USA Team Handball: Smart international moves offset by questionable National team planning

If you check the USA Team Handball website regularly like I do, you surely noticed General Manager Steve Pastorino’s recent blog post highlighting his recent trip to Germany and Denmark. Some shortsighted naysayers have knocked these trips to Europe as a waste of time and money, but I see those trips as just the type of frequent face to face interaction that’s needed to coax the Euros into realizing that 1) the U.S. is a massive untapped market for handball and 2) that market won’t wake up unless they (the Euros) take action to make it happen. The moves to build relationships with European organizations should pay dividends in the future and in particular, I was very pleased to see them meet with the TV production and marketing company, Sportfive. It’s one thing for a guy like me to pull them aside at the World Championships and tell them that they are missing the boat, and it’s another thing entirely for USATH to show up in force at their offices to talk shop.

But, while these international efforts are exactly the kind of moves I’ve wanted to see for years, I can’t say the same thing in regards to the moves the U.S. appears to making in regards to national team competition. I say “appears” because the U.S. Federation has not chosen yet to share any of its plans for national team competition. Even worse, in a clear lack of transparency, it masks that this topic is even being discussed by its Board of Directors. Why do I say this? Well, first off, you might be surprised to learn that the Board Meeting minutes from last March have been posted on the U.S. Website for a couple of weeks now. One might think that such a meeting merits a short blurb on the front page with a link to the minutes, but apparently the discussion that took place wasn’t considered interesting enough to the membership. I guess one could argue that really bad transparency would be not posting the minutes at all, but this can’t be done as it would violate the Federation’s by-laws. So much like USA Team Handball’s IRS Form 990, you’re going to have to periodically drill down a couple layers on their website to get some marginally more meaningful information.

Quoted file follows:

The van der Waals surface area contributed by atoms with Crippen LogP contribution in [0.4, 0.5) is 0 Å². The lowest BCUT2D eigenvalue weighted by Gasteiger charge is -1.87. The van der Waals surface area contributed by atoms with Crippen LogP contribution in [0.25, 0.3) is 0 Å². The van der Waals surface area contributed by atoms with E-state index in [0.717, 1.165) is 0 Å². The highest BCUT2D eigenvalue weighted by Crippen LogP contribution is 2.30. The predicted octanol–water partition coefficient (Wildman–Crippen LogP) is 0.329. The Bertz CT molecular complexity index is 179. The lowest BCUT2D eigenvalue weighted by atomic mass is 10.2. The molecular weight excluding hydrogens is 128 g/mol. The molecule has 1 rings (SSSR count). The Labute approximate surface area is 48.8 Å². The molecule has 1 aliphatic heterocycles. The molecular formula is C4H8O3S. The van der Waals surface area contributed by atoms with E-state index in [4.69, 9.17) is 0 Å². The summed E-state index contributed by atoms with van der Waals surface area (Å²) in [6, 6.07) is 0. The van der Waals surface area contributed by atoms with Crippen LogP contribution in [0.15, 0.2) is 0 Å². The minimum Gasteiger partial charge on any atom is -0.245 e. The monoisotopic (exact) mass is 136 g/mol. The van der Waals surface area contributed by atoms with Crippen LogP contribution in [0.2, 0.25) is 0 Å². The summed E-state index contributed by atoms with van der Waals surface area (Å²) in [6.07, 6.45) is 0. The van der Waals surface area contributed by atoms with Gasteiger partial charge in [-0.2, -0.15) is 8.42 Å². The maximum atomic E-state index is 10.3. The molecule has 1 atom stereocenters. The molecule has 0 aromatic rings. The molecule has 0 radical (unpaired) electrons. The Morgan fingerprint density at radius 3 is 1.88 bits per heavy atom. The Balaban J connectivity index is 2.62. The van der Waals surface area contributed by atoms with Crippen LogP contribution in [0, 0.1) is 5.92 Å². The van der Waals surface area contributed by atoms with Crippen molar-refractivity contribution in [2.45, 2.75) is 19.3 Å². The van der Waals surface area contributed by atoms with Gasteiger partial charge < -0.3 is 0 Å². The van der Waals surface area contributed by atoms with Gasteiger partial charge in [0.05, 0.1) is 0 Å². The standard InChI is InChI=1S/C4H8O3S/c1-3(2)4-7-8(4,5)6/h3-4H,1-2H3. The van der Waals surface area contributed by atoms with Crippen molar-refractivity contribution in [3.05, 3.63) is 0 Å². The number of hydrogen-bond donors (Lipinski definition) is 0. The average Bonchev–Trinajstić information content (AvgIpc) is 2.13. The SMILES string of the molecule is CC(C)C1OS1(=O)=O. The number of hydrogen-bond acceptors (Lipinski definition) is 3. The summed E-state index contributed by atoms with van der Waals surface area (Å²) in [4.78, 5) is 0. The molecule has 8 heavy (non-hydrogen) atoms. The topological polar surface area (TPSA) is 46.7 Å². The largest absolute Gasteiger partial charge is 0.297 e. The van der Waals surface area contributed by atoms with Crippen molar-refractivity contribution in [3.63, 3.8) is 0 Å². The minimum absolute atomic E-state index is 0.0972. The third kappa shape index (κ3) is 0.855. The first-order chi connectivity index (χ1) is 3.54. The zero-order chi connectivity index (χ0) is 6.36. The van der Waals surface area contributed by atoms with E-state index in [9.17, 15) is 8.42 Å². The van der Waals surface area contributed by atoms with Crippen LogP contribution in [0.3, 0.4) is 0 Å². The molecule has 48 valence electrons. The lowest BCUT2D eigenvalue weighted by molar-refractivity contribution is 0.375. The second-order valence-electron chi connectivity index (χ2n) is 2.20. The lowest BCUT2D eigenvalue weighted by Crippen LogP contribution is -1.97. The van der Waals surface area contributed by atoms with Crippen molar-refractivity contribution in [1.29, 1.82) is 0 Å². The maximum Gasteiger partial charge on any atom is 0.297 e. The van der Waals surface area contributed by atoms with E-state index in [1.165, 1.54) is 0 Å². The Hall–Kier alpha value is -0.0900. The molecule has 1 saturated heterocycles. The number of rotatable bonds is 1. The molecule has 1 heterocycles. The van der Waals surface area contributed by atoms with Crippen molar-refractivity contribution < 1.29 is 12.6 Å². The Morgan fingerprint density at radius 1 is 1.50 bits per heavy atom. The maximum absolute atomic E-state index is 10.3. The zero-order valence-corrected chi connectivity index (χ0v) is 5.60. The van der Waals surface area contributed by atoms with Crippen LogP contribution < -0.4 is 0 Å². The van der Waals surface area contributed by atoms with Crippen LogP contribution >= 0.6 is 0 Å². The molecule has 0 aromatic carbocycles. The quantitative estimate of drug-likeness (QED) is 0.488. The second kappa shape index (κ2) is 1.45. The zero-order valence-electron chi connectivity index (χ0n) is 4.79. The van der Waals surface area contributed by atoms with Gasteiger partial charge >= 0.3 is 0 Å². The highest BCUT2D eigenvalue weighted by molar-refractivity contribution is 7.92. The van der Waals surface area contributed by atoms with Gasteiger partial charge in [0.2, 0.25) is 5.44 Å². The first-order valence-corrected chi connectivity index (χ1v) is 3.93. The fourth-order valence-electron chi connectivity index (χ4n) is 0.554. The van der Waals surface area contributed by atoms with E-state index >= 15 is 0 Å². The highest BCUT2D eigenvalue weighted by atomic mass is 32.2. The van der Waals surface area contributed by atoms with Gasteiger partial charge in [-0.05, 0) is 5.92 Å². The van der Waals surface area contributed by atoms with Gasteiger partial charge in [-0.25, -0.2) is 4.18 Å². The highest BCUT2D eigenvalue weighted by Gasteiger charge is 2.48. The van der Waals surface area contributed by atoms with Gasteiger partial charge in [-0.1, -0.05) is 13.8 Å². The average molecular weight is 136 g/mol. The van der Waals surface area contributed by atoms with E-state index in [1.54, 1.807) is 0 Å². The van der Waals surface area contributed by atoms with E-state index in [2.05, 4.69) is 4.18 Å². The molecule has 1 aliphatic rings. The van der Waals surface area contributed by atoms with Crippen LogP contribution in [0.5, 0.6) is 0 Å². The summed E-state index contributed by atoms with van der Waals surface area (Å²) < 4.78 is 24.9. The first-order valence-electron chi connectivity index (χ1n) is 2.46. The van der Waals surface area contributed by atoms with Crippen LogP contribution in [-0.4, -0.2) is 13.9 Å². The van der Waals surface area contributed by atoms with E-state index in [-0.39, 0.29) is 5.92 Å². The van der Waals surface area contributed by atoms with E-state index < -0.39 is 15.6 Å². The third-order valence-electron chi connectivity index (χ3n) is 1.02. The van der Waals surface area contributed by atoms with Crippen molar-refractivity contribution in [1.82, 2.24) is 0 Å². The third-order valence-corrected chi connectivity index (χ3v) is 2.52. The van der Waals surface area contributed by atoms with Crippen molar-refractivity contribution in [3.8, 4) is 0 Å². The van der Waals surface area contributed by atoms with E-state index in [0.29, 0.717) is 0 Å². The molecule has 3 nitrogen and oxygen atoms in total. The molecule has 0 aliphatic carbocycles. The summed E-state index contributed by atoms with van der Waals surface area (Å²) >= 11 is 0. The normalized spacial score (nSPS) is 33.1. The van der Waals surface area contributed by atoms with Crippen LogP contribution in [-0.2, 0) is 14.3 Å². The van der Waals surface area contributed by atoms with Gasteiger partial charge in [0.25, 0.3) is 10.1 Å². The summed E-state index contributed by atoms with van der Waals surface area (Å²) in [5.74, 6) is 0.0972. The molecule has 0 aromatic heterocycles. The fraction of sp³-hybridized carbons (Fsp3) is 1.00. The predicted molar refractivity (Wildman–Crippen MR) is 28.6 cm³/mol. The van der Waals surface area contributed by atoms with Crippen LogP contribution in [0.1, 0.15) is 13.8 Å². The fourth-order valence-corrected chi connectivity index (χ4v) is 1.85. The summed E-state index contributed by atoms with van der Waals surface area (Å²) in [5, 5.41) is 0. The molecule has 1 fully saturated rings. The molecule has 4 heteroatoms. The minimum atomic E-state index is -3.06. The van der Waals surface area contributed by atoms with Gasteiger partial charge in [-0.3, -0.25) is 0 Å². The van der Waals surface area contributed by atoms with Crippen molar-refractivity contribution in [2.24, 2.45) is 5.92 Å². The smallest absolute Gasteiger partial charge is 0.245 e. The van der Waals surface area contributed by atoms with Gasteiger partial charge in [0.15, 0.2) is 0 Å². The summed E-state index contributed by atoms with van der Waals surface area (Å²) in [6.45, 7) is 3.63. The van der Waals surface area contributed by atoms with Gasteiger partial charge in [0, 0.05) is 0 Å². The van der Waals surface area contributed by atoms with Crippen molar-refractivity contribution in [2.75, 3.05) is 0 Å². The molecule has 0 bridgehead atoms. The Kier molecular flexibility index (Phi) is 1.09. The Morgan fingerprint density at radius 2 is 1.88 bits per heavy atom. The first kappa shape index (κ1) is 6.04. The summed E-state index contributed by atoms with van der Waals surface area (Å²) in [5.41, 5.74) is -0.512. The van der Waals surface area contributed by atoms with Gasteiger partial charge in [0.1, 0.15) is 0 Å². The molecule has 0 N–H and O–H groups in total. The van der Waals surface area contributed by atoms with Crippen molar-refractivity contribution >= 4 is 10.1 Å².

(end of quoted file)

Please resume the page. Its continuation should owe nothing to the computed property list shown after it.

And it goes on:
Alright, why the sarcastic, “marginally more meaningful?” Well, read the meeting minutes as it relates to National Team development and judge for yourself. This passage, in particular, is very telling:

“A lengthy discussion about USOC High Performance funding ensued. Programs and funding for Domestic Development, Futures Program and European Resident Athlete Program are in place. A discussion about National Team Development resulted in a commitment by Wartalowicz and Pastorino to present at this year’s Nationals a “Plan 2016” that will outline the men’s and women’s roadmaps to success.

OK, how about a little more detail concerning this “lengthy discussion”? What exactly was discussed? Why did it result in a commitment to present an outline roadmap to success? Why isn’t there a plan already and why is it called Plan 2016? Underlying these rhetorical questions are some unsubstantiated rumors that I have received indicating that USA Team Handball is not even going to try and qualify for the 2011 Pan American Games. The information I received is second or third hand, but an email query from USA Team Handball General Manager Steve Pastorino acknowledged that they “have to address the upcoming PANAM issue” and plan to do so next month in Vegas.